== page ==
September in Guyana traditionally ushers in commemoration events on “Indigenous Heritage” and “Education” by the Government. The latter event usually centres on some aspect of the education curriculum that the Ministry wishes to emphasise. A month ago, one official had signalled they would host a three-day exposition at D’Urban Park to tout the necessity for our students to become more au fait with “STEAMS”. The business community would be roped in to lend their cheque books to the effort.
A decade ago, there was a big hue and cry that our students were being left behind because the rest of the world had moved on to concentrate on “STEM” subjects – Science, Technology, Engineering and Mathematics – while we were still stuck at the verities of the colonial “3Rs” – Reading, ‘Riting, and “Rithmetic. “STEM” is now the buzzword of every official in the Education sector, and several initiatives have been launched.
The most pertinent was the establishment of two additional “vocational” schools in the secondary division — at Leonora and Mahaicony — by the previous administration. These were presumably to signal a commitment to the “technology” and “engineering” components of STEM. But since then, the performances of our secondary school student body in Science (Biology, Chemistry and Physics) and mathematics — as measured at the SCEC and CAPE examinations — have remained nondescript at best, even though only the “brightest” students are steered in this direction. More depressingly, the “technical” schools are still treated as a dumping ground for those students who are not “bright” enough for the academic streams.
The PNC-led APNU-AFC coalition Government threw itself enthusiastically into supporting STEM in schools. However, a private initiative, “STEM Guyana”, was launched with the blessings of First Lady Sandra Granger, which focused on “robotics and computer coding”. They have interacted with a number of schools across Guyana outside the direct direction or involvement of the Ministry of Education. They sent a team to the Global Robotics Championship in Washington DC last year, where they performed credibly. Earlier this year, at a programme introducing STEM Guyana activities to the Bartica and Three Miles (Wismar) Secondary schools, Chief Education Officer Marcel Hudson indicated that the shift to STEM involved a change in teaching methodology, as well as the substantive content of the curriculum.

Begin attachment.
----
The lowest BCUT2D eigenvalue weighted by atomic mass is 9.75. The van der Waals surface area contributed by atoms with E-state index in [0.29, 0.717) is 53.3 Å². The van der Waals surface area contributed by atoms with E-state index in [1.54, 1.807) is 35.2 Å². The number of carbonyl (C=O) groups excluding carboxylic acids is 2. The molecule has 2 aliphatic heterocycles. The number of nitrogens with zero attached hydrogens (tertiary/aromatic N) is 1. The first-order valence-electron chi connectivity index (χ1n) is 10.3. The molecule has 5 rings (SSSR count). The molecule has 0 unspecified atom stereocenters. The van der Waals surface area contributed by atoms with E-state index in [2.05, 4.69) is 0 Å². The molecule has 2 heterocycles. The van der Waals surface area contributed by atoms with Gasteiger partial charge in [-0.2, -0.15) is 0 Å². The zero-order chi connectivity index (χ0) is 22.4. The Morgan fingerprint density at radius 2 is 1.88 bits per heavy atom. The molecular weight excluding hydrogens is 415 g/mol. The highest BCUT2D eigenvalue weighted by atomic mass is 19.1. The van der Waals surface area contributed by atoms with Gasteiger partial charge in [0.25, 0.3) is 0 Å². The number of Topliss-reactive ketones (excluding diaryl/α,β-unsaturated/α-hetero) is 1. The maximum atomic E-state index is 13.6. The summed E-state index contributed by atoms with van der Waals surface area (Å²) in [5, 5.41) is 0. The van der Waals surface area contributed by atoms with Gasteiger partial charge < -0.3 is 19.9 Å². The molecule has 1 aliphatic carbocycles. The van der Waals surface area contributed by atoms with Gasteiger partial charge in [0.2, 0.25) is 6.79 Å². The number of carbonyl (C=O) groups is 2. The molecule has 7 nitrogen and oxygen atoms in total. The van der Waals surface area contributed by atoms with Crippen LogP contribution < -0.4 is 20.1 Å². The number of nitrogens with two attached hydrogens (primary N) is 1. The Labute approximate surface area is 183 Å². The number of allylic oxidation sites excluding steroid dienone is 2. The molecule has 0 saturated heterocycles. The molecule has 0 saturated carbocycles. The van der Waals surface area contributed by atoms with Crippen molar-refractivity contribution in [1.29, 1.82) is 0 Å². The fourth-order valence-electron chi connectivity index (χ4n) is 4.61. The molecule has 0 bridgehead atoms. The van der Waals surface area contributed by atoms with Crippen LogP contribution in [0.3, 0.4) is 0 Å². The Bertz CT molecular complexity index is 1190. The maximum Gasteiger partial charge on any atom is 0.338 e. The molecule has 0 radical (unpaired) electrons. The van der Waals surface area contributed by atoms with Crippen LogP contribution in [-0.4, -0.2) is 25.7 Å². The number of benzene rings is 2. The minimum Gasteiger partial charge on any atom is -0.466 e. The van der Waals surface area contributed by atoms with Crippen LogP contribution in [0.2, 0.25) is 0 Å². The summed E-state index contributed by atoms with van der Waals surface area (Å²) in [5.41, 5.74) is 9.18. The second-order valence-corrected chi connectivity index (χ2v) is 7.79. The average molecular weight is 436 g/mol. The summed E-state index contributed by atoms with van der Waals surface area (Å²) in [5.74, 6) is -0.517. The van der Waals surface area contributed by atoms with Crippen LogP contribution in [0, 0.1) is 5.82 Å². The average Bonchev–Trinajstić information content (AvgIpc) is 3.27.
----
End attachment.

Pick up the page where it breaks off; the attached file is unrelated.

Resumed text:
He declared, “As we prepare new generations to live well in a changing world, we recognise that learning by doing is an essential part of education for sustainability. For too long, our children have not been doing well in the classroom because learning would have been reduced to just ‘chalk and talk’, and now we are moving beyond that, because we recognise the importance of our children actively engaging in the process of education delivery.”
It would appear that the Education Ministry might be open to the new hands-on approach to teaching STEM, but has not officially integrated it in its national curriculum. Yet, against that background, the ministry evidently saw fit to expand “STEM” to “STEAMS” in the school curriculum with the addition of two new subject areas – “A” for “Art” and “S” for “Spirituality”.
One of the conceptualisers of the expansion offered the rationale for the move: “As a rounded person, you need to be someone who is educated, someone with a sense of purpose and morality, and that falls under Spirituality. It is striking a balance between lifestyle, health and education.”
This unveiling of STEAMS was, however, cancelled with no official announcement issued until a few days ago. But if STEAMS represented a paradigm shift in the delivery of education in Guyana for the 21st century, if not for the new millennium, surely the excuse offered that the Ministry could not deal with the teachers’ strike and simultaneously put on the three-day exhibition does not say much for the Government’s commitment to conducting a root-and-branch reform of our schools’ curriculum.
But all is not lost: September still has two weeks to go. The Education Ministry should immediately initiate a national conversation about STEMS versus STEAMS.